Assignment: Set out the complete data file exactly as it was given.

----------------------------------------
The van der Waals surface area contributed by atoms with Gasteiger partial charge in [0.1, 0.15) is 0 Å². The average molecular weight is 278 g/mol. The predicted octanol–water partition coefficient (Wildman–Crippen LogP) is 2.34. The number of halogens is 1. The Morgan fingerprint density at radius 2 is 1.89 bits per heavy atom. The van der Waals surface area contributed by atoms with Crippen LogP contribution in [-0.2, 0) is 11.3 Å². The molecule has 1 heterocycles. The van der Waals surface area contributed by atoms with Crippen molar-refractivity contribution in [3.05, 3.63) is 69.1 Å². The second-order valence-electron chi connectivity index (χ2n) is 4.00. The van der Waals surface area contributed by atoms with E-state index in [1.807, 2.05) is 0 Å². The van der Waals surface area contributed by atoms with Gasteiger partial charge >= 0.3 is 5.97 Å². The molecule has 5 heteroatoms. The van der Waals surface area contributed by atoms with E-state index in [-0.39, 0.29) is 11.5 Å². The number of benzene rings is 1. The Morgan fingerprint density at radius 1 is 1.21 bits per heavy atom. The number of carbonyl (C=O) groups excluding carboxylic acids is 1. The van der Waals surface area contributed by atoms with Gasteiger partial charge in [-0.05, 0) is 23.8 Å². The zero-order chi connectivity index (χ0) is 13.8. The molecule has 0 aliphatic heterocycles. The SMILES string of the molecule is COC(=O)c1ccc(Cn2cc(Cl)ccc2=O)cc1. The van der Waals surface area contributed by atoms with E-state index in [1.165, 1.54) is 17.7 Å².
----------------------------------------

The van der Waals surface area contributed by atoms with Gasteiger partial charge in [0.1, 0.15) is 0 Å². The average molecular weight is 278 g/mol. The predicted octanol–water partition coefficient (Wildman–Crippen LogP) is 2.34. The number of halogens is 1. The Morgan fingerprint density at radius 2 is 1.89 bits per heavy atom. The van der Waals surface area contributed by atoms with Crippen LogP contribution in [-0.2, 0) is 11.3 Å². The molecule has 1 heterocycles. The van der Waals surface area contributed by atoms with Crippen molar-refractivity contribution in [3.05, 3.63) is 69.1 Å². The second-order valence-electron chi connectivity index (χ2n) is 4.00. The van der Waals surface area contributed by atoms with E-state index in [1.807, 2.05) is 0 Å². The van der Waals surface area contributed by atoms with Gasteiger partial charge >= 0.3 is 5.97 Å². The molecule has 5 heteroatoms. The van der Waals surface area contributed by atoms with E-state index in [-0.39, 0.29) is 11.5 Å². The number of benzene rings is 1. The Morgan fingerprint density at radius 1 is 1.21 bits per heavy atom. The number of carbonyl (C=O) groups excluding carboxylic acids is 1. The van der Waals surface area contributed by atoms with Gasteiger partial charge in [-0.05, 0) is 23.8 Å². The zero-order chi connectivity index (χ0) is 13.8. The molecule has 0 aliphatic heterocycles. The SMILES string of the molecule is COC(=O)c1ccc(Cn2cc(Cl)ccc2=O)cc1. The van der Waals surface area contributed by atoms with E-state index in [1.165, 1.54) is 17.7 Å².